C# 6 New Features Overview

Version 6 of the C# language continues to evolve the language to have less boilerplate code, improved clarity, and more consistency. Cleaner initialization syntax, the ability to use await in catch/finally blocks, and the null-conditional ? operator are especially useful.


For information about the latest version of the C# language – version 7 – refer to the article What's New in C# 7.0

This document introduces the new features of C# 6. It is fully supported by the mono compiler and developers can start using the new features across all the Xamarin target platforms.

What's new in C# 6 video

Using C# 6

The C# 6 compiler is used in all recent versions of Visual Studio for Mac. Those using command-line compilers should confirm that mcs --version returns 4.0 or higher. Visual Studio for Mac users can check if they have Mono 4 (or newer) installed by referring to About Visual Studio for Mac > Visual Studio for Mac > Show Details.

Less Boilerplate

using static

Enumerations, and certain classes such as System.Math, are primarily holders of static values and functions. In C# 6, you can import all static members of a type with a single using static statement. Compare a typical trigonometric function in C# 5 and C# 6:

// Classic C#
class MyClass
    public static Tuple<double,double> SolarAngleOld(double latitude, double declination, double hourAngle)
        var tmp = Math.Sin (latitude) * Math.Sin (declination) + Math.Cos (latitude) * Math.Cos (declination) * Math.Cos (hourAngle);
        return Tuple.Create (Math.Asin (tmp), Math.Acos (tmp));

// C# 6
using static System.Math;

class MyClass
    public static Tuple<double, double> SolarAngleNew(double latitude, double declination, double hourAngle)
        var tmp = Asin (latitude) * Sin (declination) + Cos (latitude) * Cos (declination) * Cos (hourAngle);
        return Tuple.Create (Asin (tmp), Acos (tmp));

using static does not make public const fields, such as Math.PI and Math.E, directly accessible:

for (var angle = 0.0; angle <= Math.PI * 2.0; angle += Math.PI / 8) ... 
//PI is const, not static, so requires Math.PI

using static with Extension Methods

The using static facility operates a little differently with extension methods. Although extension methods are written using static, they don’t make sense without an instance on which to operate. So when using static is used with a type that defines extension methods, the extension methods become available on their target type (the method's this type). For instance, using static System.Linq.Enumerable can be used to extend the API of IEnumerable<T> objects without bringing in all of the LINQ types:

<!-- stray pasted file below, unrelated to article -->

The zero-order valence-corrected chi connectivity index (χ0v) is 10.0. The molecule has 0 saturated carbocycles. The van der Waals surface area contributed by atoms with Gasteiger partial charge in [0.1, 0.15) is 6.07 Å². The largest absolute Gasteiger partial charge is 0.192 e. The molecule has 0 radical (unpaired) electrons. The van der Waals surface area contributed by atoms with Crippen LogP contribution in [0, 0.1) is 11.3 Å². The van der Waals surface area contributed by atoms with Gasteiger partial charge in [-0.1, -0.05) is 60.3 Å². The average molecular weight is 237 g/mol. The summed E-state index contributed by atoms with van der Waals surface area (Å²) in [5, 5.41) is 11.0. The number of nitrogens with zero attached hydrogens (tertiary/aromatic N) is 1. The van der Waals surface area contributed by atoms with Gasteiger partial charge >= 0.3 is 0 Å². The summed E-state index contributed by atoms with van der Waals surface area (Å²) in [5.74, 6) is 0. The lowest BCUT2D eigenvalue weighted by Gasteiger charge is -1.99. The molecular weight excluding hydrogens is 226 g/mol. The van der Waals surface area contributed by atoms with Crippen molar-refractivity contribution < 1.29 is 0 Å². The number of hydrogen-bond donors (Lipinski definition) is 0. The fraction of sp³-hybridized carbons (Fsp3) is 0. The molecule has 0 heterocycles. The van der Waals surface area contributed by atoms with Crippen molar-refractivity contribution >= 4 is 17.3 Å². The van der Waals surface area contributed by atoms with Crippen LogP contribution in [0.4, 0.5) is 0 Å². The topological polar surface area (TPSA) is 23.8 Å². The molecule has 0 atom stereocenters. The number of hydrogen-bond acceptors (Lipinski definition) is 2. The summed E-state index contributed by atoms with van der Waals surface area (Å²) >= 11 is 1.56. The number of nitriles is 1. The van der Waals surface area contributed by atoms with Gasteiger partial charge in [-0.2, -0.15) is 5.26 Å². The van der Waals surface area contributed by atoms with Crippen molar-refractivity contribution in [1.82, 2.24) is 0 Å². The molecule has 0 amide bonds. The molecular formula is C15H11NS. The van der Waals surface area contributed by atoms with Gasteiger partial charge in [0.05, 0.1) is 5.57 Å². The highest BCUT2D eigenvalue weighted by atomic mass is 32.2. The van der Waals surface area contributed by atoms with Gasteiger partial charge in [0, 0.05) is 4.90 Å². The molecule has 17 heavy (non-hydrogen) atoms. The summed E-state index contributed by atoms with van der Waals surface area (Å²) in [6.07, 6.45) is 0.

using static System.Linq.Enumerable;
using static System.String;

class Program
    static void Main()
        var values = new int[] { 1, 2, 3, 4 };
        var evenValues = values.Where (i => i % 2 == 0);
        System.Console.WriteLine (Join(",", evenValues));

The previous example demonstrates the difference in behavior: the extension method Enumerable.Where is associated with the array, while the static method String.Join can be called without reference to the String type.

nameof Expressions

Sometimes, you want to refer to the name you’ve given a variable or field. In C# 6, nameof(someVariableOrFieldOrType) will return the string "someVariableOrFieldOrType". For instance, when throwing an ArgumentException you’re very likely to want to name which argument is invalid:

throw new ArgumentException ("Problem with " + nameof(myInvalidArgument))

The chief advantage of nameof expressions is that they are type-checked and are compatible with tool-powered refactoring. The type-checking of nameof expressions is particularly welcome in situations where a string is used to dynamically associate types. For instance, in iOS a string is used to specify the type used to prototype UITableViewCell objects in a UITableView. nameof can assure this association does not fail due to a misspelling or sloppy refactoring:

public override UITableViewCell GetCell (UITableView tableView, NSIndexPath indexPath)
    var cell = tableView.DequeueReusableCell (nameof(CellTypeA), indexPath);
    cell.TextLabel.Text = objects [indexPath.Row].ToString ();
    return cell;

Although you can pass a qualified name to nameof, only the final element (after the last .) is returned. For instance, you can add a data binding in Xamarin.Forms:

var myReactiveInstance = new ReactiveType ();
var myLabelOld.BindingContext = myReactiveInstance;
var myLabelNew.BindingContext = myReactiveInstance;